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Community Networks Growing the Internet

Minister Bains, Let’s Rethink Canada’s Spectrum Auction

Yesterday’s announcement by the Government of Canada to drive down cell phone prices will only end up costing Canada in the long run.

In a press conference held yesterday, Minister Navdeep Bains of Innovation Science and Economic Development Canada (ISED) laid out a plan that will not only allow the government to evoke further regulation to boost competition but allow it to sell off spectrum to the highest bidder.

It is a case of short-term gain that will lead to long-term pain.

It could have been an opportunity for ISED to bring many Canadians – particularly those living in rural and remote areas – closer to the government’s goal of universal broadband for all by 2030. Unfortunately, we believe that the auction rules announced yesterday by Minister Bains for this spectrum band are a step backward for innovative approaches to bring affordable access to the regions of Canada that most need it.

Currently, Canadians pay some of the highest prices in the world to come online and much of the country still does not have fiber needed for broadband.

There are solutions to affordable access in Canada. One of which is community networks.

The Internet Society has long championed community networks as a solution to address the connectivity gaps around the world. These networks – communications infrastructure built, managed, and used by local communities – could be an ideal solution to address the connectivity gaps that exist in many parts of Canada, where typical solutions do not exist.

And that’s where spectrum comes in.

Access to spectrum is an integral step in supporting the development of community networks. With the 3500 MHz auction, ISED had an opportunity to enable communities deploy their own sustainable and affordable networks. Unfortunately, that opportunity is lost with the auction rules.

Canada could have followed the US Federal Communications Commission’s (FCC) approach to the 3500MHz band. In 2015, the FCC adopted rules to convert it to a shared band called Citizens Broadband Radio Service (CBRS). Anyone can use CBRS for free where the owner is not currently transmitting. Canada is a large country, with vast regions to cover. A shared model, like the one the FCC adopted, would have gone a long way for rural areas where large service providers may have spectrum but are not using it.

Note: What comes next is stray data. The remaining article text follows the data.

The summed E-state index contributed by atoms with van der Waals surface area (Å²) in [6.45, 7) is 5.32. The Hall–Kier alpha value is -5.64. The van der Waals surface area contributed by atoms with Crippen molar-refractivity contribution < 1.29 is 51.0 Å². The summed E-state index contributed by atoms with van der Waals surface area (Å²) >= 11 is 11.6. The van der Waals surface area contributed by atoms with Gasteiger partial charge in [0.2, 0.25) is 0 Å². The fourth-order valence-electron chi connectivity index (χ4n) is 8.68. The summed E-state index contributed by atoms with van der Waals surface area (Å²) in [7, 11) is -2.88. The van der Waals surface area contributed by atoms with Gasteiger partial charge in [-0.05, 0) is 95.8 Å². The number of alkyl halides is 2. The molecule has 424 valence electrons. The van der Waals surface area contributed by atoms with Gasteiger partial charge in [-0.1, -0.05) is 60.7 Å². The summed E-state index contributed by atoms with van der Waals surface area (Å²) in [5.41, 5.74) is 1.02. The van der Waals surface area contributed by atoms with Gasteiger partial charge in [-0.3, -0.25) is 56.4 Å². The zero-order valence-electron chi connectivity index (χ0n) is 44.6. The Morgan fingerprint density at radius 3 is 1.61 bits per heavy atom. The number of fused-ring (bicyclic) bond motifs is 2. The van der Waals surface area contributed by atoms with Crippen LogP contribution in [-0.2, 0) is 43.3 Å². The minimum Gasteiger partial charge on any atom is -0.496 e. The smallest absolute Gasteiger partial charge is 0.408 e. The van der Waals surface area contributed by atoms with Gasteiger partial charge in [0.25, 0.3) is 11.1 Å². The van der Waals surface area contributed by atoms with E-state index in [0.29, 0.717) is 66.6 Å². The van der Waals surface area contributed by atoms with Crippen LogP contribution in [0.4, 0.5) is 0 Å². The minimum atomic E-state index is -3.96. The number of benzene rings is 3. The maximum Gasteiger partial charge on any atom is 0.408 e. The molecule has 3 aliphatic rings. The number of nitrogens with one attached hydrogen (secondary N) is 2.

The FCC also took an innovative approach in how it is repurposing Education Broadband Spectrum (EBS). While EBS was originally set aside for educational purposes, the FCC eventually opened it up to broadband service. Last year, an auction was announced to reallocate EBS and issue new licenses. Notably, the FCC created a Tribal Priority Window to allow Tribal Nations to receive licenses for unassigned spectrum on their lands. The FCC’s Priority Window is open until August 2, 2020, at which point the auction will be open to all potential licensees. For tribes, this Window represents the potential to achieve Internet access on their own terms.

Either one of these examples from the FCC would have ensured progress towards the government’s goal of ensuring universal broadband for all Canadians. A window for Indigenous communities to access 3500 MHz, like the FCC’s window for EBS, would have meant that rural and remote communities could have deployed their own local networks, providing access to all of the opportunities the Internet delivers.

While the clock is ticking, there is still time to change this.

We are stronger together than we are apart. As one of the oldest and independent technical organizations with local people on the ground, the Internet Society has a long history of working with partners to lay a foundation for sustainable, locally developed solutions.

We are asking Minister Bains to evolve his plan. We are here to help.

Government, technical experts, policy advisors, and people who care about their neighbors. That’s what brings the world online and brings opportunity. Let’s work together on this, and collaborate for change.


Image © Angela Gzowski